Another useful context for the book is the emergence of other holiness sects and later Pentecostalism during the same period. The authors write that more than twenty new holiness denominations emerged between the years 1895 and 1905 which emphasized the experience of sanctification through baptism of the holy spirit. Some more information about how these sects differed from Adventism would have been helpful in terms of understanding the debate over the heavenly sanctuary doctrine. Ballenger traveled widely throughout the United States during his lifetime leading Adventist revivals, although there is little description about what actually took place at these revivals. Did he interact with the other holiness sects? The authors^Ò briefly mention that Ballenger developed a deep interest in Pentecostalism at the end of his life and even published pamphlets on speaking in tongues, but these themes are never pursued in depth.
According to Land and Edwards, the basic tenets of Adventism were built on the failure of a prophecy that Christ would return in 1844. The new Seventh Day Adventist Church was organized in the 1860s around the belief that Jesus entered the most holy place of the heavenly sanctuary in 1844. Another central tenet of Adventism was the belief in the seventh day Sabbath, and the book is most engaging when the authors detail Ballenger^Òs fight against Sabbath laws which Adventists viewed as a question of religious liberty. Adventism was also based on the divinely-inspired visions of a woman named Ellen White. Given that the testimony of Ellen White was pivotal to the excommunication of Ballenger, and that she wielded significant power within Adventism, it would have been useful to have more background about her and the origins of Adventism. Her role is especially interesting since women in leadership positions of major denominations were rare during that historical period. It begs the question of what types of roles were available to women in Adventism.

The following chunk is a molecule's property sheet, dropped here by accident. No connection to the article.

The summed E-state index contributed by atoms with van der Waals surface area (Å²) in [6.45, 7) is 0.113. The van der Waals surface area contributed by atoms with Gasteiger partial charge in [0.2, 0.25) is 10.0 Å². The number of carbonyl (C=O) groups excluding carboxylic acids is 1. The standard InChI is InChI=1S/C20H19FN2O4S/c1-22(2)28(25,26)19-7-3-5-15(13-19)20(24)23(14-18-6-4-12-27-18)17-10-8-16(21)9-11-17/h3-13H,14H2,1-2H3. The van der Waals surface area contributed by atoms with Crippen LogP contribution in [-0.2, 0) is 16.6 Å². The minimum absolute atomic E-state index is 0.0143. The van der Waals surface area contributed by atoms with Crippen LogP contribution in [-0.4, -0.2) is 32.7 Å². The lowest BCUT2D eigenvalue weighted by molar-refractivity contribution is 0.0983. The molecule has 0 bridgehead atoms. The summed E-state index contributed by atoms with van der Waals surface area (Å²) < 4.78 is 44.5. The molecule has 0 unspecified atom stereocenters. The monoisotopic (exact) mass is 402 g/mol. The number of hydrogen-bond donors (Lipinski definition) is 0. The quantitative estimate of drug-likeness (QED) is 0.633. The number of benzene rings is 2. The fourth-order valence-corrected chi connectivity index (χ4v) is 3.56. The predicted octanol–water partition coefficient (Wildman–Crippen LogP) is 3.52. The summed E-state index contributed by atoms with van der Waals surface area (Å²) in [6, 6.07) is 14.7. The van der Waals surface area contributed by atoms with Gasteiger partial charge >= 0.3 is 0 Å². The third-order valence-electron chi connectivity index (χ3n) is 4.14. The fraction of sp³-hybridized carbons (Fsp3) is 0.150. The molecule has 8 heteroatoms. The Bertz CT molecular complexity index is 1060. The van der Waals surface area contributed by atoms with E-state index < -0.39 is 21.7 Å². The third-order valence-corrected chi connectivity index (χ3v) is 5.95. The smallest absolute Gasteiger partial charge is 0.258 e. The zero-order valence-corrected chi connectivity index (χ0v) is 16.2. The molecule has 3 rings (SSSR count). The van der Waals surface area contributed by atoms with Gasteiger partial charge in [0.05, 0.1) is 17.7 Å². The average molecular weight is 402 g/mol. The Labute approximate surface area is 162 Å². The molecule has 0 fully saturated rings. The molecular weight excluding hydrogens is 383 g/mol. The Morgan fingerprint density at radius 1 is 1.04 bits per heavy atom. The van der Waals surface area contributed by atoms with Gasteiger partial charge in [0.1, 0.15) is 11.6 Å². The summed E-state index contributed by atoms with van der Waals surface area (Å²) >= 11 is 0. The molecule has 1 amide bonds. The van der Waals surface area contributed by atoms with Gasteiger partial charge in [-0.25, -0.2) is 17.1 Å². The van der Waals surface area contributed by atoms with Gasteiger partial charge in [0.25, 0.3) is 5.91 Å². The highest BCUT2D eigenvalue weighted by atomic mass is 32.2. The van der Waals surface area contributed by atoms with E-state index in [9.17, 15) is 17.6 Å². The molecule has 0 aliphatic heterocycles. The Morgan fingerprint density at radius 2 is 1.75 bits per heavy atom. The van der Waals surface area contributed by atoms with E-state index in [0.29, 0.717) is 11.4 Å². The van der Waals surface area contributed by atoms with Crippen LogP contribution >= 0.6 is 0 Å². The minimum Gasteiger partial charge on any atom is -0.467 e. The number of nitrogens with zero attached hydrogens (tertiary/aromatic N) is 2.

The book makes occasional reference to Ballenger^Òs revivals in the south, and his desire to start an industrial school for ^ÓNegroes^Ô. Ballenger writes that he had, ^Óspent some months in the south, working among the colored people as well as among the whites^Ô (p. 47). In another letter in reference to a revival in Kentucky, Ballenger writes that he, ^Ójoyfully reported ^Ñvictory over race^Ò^Ô (p. 48). What was the racial composition of Adventism? What did it mean to have revivals for African-Americans and white people in 1898? In a letter to Seventh Day Adventist leaders, Ballenger makes brief reference to a church in Washington where African Americans and Caucasians worked together. The authors never discuss the issue of race in relation to Adventism or tell us whether Adventist churches were segregated or integrated.